Passwords have long been a source of bafflement — and amusement — to me, and as often happens when confronted with a puzzle, I’ve been doing some research.
Some of it I already know: There are 26 letters in the (English) alphabet (52, if you consider case-sensitivity), 10 single-digit numbers, and approximately 32 punctuation characters on the standard English computer keyboard. That’s 94 characters all total.
Some of it requires a bit of math: Consider now a single character, that may be any one of those 94 characters, combined with another single character, that may also be any one of those 94 characters, and you even up with 8836 possible combinations of those two unknown characters.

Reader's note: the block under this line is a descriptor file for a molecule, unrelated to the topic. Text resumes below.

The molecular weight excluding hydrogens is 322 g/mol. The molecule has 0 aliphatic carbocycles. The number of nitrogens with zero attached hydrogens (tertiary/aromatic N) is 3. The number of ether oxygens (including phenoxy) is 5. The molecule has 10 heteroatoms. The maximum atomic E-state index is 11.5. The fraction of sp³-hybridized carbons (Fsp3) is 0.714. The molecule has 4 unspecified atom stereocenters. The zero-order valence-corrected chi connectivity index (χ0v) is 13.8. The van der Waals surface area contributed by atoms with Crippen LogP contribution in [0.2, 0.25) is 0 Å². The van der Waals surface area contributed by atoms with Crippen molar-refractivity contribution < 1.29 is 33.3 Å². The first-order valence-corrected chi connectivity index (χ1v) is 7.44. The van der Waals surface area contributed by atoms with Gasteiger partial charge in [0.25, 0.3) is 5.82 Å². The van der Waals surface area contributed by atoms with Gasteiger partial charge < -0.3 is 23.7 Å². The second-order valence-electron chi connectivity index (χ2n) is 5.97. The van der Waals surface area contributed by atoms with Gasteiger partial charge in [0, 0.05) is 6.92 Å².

Some of it gets a bit mind-boggling: Since a standard password is a minimum of 8 characters in length, you end up with 6,095,689,385,410,000 (that’s over 6 quadrillion) possible combinations of characters making up each 8-digit password. That’s not even taking longer passwords into consideration!
So which of those 6 quadrillion combinations of characters make the best — and worst — passwords?
And what makes a password secure — or insecure — in the first place?